High CPU ready and poor performance on an SQL VM

EssendonEssendon Posts: 4,548Member ■■■■■■■■■■
Been having performance issues with a CRM environment which is housed in 3 VM's.

Application VM1: 2 vCPU's and 8GB RAM
Application VM2: 2 vCPU's and 8GB RAM
SQL database VM: 4 vCPU's and 12GB RAM

Users are experiencing performance issues when running reports, these are run against the database as you'd imagine. They reckon the system slows down considerably when they do this. There are about 400 users accessing this system, I dont know how many of these concurrently use the system. I have had reports of people experiencing slowness even when not generating reports. The CRM sys admin has reported 100% CPU utilization when people are generating these reports and 80-90% utilization at other times.

I had a look at the SQL VM's advanced performance charts and Ready times are quite high (almost 10%). The screenshot shows the average to be 1732ms, I have seen it higher than 2200ms. So rounding off 1732 to 1800, divided by 20000*100 = 9%. But that's only ~ 2.5% per vCPU. That's not high, is it?



One host runs all 3 VM's, there are 3 other hosts in the cluster. Each host has 2 sockets, with 6 cores per socket and HT enabled. This host runs five VM's with 4 vCPU's and ten VM's with 2 vCPU's and nine VM's with 1 vCPU. Going by what I read from the below link, these larger VM's are running on a host that has lots of smaller VM's.

CPU Ready Time in VMware and How to Interpret its Real Meaning - Jonathan Kehayias

The CPU ready times on the other two VM's are very low, like 1-2% or thereabouts. Disk latency for the host is low, GAVG values are about 2.5.

I intend doing the following. What do the smart cats at TE recommend?

- Decrease the vCPU count on all 3 VM's. Bring the SQL VM down to 2 vCPU's and the other two down to 1 vCPU.
- Put in a DRS rule to separate these VM's to different hosts. This may or may not be a good idea because other hosts are running similar workloads.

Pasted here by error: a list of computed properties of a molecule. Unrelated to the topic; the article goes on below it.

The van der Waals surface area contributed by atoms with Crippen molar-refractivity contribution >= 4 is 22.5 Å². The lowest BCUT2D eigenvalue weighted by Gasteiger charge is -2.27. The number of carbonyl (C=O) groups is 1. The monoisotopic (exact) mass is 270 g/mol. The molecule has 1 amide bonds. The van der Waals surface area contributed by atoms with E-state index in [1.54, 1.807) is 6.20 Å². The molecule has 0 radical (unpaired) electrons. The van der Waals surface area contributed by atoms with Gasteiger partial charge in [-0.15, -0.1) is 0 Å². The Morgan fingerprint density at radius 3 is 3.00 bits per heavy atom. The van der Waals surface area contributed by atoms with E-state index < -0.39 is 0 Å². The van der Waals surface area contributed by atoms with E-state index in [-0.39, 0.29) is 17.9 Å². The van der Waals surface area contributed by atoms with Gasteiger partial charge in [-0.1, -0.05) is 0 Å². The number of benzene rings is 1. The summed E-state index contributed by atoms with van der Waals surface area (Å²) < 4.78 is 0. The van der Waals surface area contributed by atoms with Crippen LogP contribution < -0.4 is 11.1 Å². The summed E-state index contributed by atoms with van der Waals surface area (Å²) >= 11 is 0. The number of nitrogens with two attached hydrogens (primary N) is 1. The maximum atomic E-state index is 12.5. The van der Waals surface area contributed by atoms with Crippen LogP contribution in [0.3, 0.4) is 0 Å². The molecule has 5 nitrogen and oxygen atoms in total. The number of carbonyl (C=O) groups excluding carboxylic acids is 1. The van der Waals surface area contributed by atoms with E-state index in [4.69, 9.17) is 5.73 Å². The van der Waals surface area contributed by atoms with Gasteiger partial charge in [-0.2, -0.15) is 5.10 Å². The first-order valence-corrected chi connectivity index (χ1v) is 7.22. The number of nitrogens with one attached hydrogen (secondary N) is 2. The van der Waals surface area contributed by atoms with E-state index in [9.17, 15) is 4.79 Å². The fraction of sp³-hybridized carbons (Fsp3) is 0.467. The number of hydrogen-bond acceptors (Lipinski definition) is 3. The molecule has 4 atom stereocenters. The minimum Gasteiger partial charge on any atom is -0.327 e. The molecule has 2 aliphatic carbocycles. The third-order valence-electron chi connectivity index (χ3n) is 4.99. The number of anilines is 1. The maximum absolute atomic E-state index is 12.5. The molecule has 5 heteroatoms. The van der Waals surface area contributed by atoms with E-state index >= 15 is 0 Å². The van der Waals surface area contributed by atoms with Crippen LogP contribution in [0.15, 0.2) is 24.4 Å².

- Introduce a culture shift from believing more vCPU's are better. The CRM sys admin wanted me to give him 12 vCPU's icon_lol.gif

It's difficult to obtain downtime for this environment, so do I bring down the vCPU count on all VM's in one hit or just do the SQL VM for now and see how it goes? This is considering the fact that the ready times for the other two VM's arent high.
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Comments

  • dave330idave330i Posts: 2,091Member ■■■■■■■■■■
    If I understand correctly, you have a single host running:

    5x VM with 4vCPU
    10x VM with 2 vCPU
    9x VM with 1 vCPU

    Among those VMs, you have your SQL as well?

    Adding up the vCPU, you've got 49 vCPUs. Your host has 2x 6core = 12 pCPU. Your consolidation ratio is ~ 4vCPU:1pCPU. Which is high considering the number of multi-CPU VMs you're running.

    You could lower the CPU on the SQL, but considering it's utilization is near max, I wouldn't do it. I'd recommend giving your SQL VM higher CPU shares.
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  • instant000instant000 Posts: 1,745Member
    Well, based on what you say, and what the article says, it looks like an issue of oversubscription.

    Your SQL VM probably needs to frequently interrupt for CPU services, since it's probably one of your beefier VMs.

    unfortunately, with so many vCPU allocated already, they also get their minimal interrupt services, which could in turn cause your SQL VM to have to "wait in line" more than it would like to.

    Based on the situation you describe, decreasing the number of vCPUs should have a positive effect.